For the past decade or so, anyone buying a gaming monitor has had to deal with this dilemma: Do I buy an IPS monitor and settle for slow 6ms response times, or do I buy a TN monitor and settle for poor color performance, low contrast ratio, and bad viewing angles?

LG seems to have finally solved the problem with the horribly-named, LG 27GL850, a 27-inch IPS monitor with a 1ms response time, a 144Hz refresh rate, and 2,560 x 1,440 resolution.

Credit: LG

Design-wise, the 27GL850 looks like pretty much every other gaming monitor on the market. It has a matte-black finish with relatively thin bezels, and a small LG logo at the bottom. The monitor sits on an inverted V stand with some red highlights on it. The stand has a good range of vertical motion, and you can rotate it sideways if you want a portrait setup.

It’s not the most eyecatching design, but it’s fairly clean and the black and red color scheme will probably fit in with the rest of your gaming gear (especially if you have a lot of Zowie peripherals).

At the back of the monitor, there’s a good range of connectivity options with two HDMI ports, a DisplayPort port, an audio out port, and two USB 3.0 ports.

Credit: LG

Like most of LG’s displays, there’s an on-screen menu which you can access with a small button under the LG logo. You can adjust brightness, color, and contrast options here, and there are also a few gaming options, such as adding a crosshair to your screen.

Out of the box, the monitor has good color performance and excellent viewing angles. Overwatch maps like Blizzard World and Lijang Tower pop with vivid colors and look absolutely fantastic. There’s a slightly bluish tone to the monitor in its default setting, but this is easily corrected.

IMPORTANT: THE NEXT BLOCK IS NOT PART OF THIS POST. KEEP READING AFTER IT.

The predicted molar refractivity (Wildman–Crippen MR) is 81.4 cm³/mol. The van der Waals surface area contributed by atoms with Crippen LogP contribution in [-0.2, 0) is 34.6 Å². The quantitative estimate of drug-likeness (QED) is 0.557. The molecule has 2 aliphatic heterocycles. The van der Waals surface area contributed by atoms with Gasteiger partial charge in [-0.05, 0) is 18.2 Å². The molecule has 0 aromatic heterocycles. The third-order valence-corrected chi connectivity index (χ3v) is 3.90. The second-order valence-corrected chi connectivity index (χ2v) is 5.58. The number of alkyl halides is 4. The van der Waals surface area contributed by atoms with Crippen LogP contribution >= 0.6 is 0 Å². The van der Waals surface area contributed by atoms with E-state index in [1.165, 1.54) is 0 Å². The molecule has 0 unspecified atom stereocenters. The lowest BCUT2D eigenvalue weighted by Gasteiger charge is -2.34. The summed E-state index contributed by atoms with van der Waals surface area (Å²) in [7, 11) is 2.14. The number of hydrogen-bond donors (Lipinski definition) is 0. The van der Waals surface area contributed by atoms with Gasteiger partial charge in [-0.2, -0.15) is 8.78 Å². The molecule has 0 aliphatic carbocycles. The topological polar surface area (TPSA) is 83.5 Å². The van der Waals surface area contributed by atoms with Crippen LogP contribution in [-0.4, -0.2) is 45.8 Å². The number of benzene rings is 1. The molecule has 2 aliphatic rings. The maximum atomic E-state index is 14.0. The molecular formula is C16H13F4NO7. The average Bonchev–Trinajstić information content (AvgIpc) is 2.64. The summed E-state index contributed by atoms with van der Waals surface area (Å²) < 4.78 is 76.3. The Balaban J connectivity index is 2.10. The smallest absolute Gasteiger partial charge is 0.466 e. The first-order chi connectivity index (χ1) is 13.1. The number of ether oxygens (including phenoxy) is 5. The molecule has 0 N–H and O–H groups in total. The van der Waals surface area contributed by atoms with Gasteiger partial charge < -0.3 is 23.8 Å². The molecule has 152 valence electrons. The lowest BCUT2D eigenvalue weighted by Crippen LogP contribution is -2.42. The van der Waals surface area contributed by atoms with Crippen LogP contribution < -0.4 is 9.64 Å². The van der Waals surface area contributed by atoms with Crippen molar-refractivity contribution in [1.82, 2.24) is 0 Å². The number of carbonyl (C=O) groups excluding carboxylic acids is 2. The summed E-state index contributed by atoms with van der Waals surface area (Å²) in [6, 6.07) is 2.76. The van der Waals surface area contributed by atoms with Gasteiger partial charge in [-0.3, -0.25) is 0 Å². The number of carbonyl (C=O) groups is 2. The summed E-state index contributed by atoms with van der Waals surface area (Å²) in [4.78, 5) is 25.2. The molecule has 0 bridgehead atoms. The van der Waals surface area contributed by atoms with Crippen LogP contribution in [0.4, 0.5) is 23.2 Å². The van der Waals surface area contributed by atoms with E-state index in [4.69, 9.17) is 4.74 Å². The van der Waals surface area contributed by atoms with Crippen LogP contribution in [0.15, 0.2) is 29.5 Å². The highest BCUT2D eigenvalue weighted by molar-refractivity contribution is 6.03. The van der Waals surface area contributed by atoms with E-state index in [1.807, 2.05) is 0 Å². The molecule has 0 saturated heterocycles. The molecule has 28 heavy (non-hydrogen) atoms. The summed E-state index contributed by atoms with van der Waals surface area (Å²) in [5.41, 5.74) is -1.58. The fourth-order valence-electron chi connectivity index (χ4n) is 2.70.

Contrast is also impressive and dark areas look truly black rather than just the dark grey you normally get with a TN monitor.

There’s a downside to this though. Parts of the first level of Call of Duty: Modern Warfare’s campaign mode, Fog of War, which takes place at night, was practically unplayable for me because I couldn’t see anything until I turned the gamma up.

Fortunately, the on-screen menu has a number of preset options for gaming that let you adjust brightness and contrast to make things easier to see. You can then switch back to the default or cinematic modes if you want to watch a TV show or movie.

LG says that the monitor has a 1ms response rate, which should make it comparable to most TN gaming monitors.

In-game, I didn’t notice any difference between the 27GL850 and my 1ms TN monitor, but I did test both monitors with Lagom’s Response Time test and there was noticeably more flashing visible on the LG monitor. While this probably doesn’t make any practical difference, it’s worth noting that the 27GL750 may not actually have a 1ms response rate. Unfortunately, I wasn’t able to test it against other IPS monitors.

One final thing worth noting is that the monitor has a native resolution of 2,560 x 1,440. My, admittedly dated, GTX 1080 Ti struggled to maintain 150FPS in Overwatch, even at low settings. Downscaling to 1,920 x 1,080 resolution is absolutely not an option because everything looks blurry, so before you buy this monitor make sure your GPU can handle it.

At S$900 (~US$660) the LG 27GL850 is one of the most expensive gaming monitors out there, but if you don’t want to be forced to choose between the compromises that come with IPS and TN panels, this is the only monitor out there that combines the best features of both.

Verdict: The ultimate no-compromise monitor.

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